Concentrations of fine particles in the atmosphere that are generated by human activities shaped coral growth in the Caribbean in the latter half of the twentieth century, reports a study published online in Nature Geoscience. The findings suggest that aerosol-induced changes in regional climate are a key control on coral growth.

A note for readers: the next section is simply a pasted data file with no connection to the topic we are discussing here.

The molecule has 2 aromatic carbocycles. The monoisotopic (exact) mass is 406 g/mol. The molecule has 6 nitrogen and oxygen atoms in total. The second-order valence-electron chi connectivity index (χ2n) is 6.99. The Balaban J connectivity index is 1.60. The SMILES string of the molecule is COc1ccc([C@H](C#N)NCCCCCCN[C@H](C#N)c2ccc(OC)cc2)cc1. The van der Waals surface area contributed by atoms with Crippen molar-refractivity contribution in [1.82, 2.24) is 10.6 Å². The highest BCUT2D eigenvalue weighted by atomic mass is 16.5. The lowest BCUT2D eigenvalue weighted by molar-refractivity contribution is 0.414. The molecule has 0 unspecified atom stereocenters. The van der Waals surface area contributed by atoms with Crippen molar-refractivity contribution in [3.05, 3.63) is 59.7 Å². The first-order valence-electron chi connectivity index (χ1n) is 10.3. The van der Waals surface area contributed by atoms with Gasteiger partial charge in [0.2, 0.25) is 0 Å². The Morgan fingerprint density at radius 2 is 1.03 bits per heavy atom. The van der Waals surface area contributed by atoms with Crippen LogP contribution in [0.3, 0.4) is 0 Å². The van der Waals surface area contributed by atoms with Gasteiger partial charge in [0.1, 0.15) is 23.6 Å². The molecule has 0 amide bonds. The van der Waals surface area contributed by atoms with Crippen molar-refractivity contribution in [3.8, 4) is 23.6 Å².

Lester Kwiatkowski and colleagues assessed the drivers of changes in coral growth at two sites in the Caribbean between 1880 and 2000, using observational data and model simulations. From 1950 onwards, variations in coral growth coincided with fluctuations in sea surface temperatures and incoming sunlight, in turn generated by the emission of anthropogenic aerosols. The researchers suggest that fine particles should be considered alongside greenhouse gas emissions and ocean acidification in projections of future Caribbean coral growth.